Nathan estimates that he spends about 20% of his time working on his service line. Since he earns a total salary of $200,000 for the year, he estimates approximately $40,000 of that is directly focused on the service business.


The Math

Net Sales: $300,000

COGS: $46,000 (marketing, gifts, targeted salary)

Gross Profit: $254,000

Gross Profit Margin: 85%

Although Nathan’s service line brings in the lowest total Net Sales, the low cost of goods and services on that service line catapults it to a healthy 85%.

What Nathan realized is that while it was impractical to raise the sales price of the deluxe painting and it was difficult to lower the fees required to produce those paintings, building additional revenue streams with higher Gross Profit Margins helped improve his overall financial outlook.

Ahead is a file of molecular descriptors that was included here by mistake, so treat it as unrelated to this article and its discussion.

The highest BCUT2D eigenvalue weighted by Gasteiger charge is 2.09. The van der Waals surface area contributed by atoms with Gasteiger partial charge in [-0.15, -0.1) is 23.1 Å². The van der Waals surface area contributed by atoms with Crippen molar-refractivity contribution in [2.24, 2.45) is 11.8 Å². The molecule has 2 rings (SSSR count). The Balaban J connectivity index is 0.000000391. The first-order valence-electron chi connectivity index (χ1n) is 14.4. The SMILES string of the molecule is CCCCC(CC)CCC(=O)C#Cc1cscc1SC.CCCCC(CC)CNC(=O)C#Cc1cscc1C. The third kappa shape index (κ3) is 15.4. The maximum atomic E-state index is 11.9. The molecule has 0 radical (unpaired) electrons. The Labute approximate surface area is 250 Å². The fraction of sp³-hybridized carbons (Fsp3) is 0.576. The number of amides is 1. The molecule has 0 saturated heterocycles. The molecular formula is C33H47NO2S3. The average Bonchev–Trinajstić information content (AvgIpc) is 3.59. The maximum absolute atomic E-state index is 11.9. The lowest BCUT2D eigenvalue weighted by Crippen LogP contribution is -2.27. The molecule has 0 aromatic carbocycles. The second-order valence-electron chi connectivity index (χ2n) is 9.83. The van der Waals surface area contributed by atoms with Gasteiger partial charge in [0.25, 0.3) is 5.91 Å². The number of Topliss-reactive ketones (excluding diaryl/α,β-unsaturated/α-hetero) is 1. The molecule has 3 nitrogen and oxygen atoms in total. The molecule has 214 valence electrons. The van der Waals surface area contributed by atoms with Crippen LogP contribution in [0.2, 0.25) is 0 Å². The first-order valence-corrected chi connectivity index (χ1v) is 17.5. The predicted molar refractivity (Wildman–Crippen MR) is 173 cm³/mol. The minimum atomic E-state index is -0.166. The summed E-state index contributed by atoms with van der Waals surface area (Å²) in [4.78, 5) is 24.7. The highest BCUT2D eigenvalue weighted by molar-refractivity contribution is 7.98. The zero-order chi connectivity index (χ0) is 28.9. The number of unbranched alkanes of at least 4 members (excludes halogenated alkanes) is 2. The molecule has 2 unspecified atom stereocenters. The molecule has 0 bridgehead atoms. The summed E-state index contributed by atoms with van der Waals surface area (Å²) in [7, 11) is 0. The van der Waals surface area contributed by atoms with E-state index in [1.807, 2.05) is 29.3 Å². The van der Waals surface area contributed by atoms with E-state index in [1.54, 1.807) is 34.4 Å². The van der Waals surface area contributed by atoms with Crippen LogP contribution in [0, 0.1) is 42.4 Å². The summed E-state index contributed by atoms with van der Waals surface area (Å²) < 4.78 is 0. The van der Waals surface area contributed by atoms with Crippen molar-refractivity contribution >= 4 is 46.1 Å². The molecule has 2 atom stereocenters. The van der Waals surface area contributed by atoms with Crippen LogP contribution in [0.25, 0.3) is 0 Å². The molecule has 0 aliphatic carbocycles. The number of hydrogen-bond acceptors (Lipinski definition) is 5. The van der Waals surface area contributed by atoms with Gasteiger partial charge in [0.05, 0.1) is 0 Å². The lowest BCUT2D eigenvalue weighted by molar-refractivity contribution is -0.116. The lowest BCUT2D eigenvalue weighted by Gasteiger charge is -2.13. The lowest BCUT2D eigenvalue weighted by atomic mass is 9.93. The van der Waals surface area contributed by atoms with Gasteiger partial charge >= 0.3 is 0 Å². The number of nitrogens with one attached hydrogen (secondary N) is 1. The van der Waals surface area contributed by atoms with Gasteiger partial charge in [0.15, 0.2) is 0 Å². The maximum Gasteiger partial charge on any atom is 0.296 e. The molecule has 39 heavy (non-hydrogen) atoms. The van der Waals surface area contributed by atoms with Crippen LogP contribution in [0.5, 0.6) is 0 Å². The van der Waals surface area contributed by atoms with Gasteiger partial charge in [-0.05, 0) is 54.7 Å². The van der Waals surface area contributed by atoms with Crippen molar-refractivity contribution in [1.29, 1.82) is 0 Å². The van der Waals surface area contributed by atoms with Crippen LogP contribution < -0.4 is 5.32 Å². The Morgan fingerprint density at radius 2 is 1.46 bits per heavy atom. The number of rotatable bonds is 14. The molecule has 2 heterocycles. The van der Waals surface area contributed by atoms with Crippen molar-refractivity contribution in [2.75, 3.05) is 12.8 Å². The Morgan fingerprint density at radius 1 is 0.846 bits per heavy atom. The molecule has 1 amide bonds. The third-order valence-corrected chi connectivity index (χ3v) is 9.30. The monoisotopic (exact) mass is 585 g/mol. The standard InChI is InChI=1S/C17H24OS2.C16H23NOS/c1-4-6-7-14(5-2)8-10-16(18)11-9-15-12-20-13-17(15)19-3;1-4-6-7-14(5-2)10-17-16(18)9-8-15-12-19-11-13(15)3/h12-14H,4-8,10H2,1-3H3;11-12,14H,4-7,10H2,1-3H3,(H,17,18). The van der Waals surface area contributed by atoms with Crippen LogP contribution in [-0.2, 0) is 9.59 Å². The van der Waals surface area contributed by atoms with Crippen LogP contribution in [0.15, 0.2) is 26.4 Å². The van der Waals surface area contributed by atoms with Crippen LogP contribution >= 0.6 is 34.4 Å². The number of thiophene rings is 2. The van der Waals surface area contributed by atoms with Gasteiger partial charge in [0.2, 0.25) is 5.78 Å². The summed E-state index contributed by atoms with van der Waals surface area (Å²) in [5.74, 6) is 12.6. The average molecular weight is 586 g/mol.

What does all this mean?


Find an Expert

As with all business metrics, calculating gross profit margin is a complex equation with many variables that are ultimately best served with the help of certified accounting and valuation professionals.

Kate McMahon is Raincatcher’s resident Certified Valuation Analyst. If you haven’t already, you should check out her podcast: Getting the Most Out of Your Business.

If you’re ready to start talking about selling your business, the professional business brokers and valuation analysts at Raincatcher have advised hundreds of business owners to increase the profitability of their businesses.

If you’re already preparing your business for sale, the staff at Raincatcher can work with you to build the best story for your Gross Profit Margin in order to close a sale at an attractive price.


Contact Us Today! We’d love to hear your story.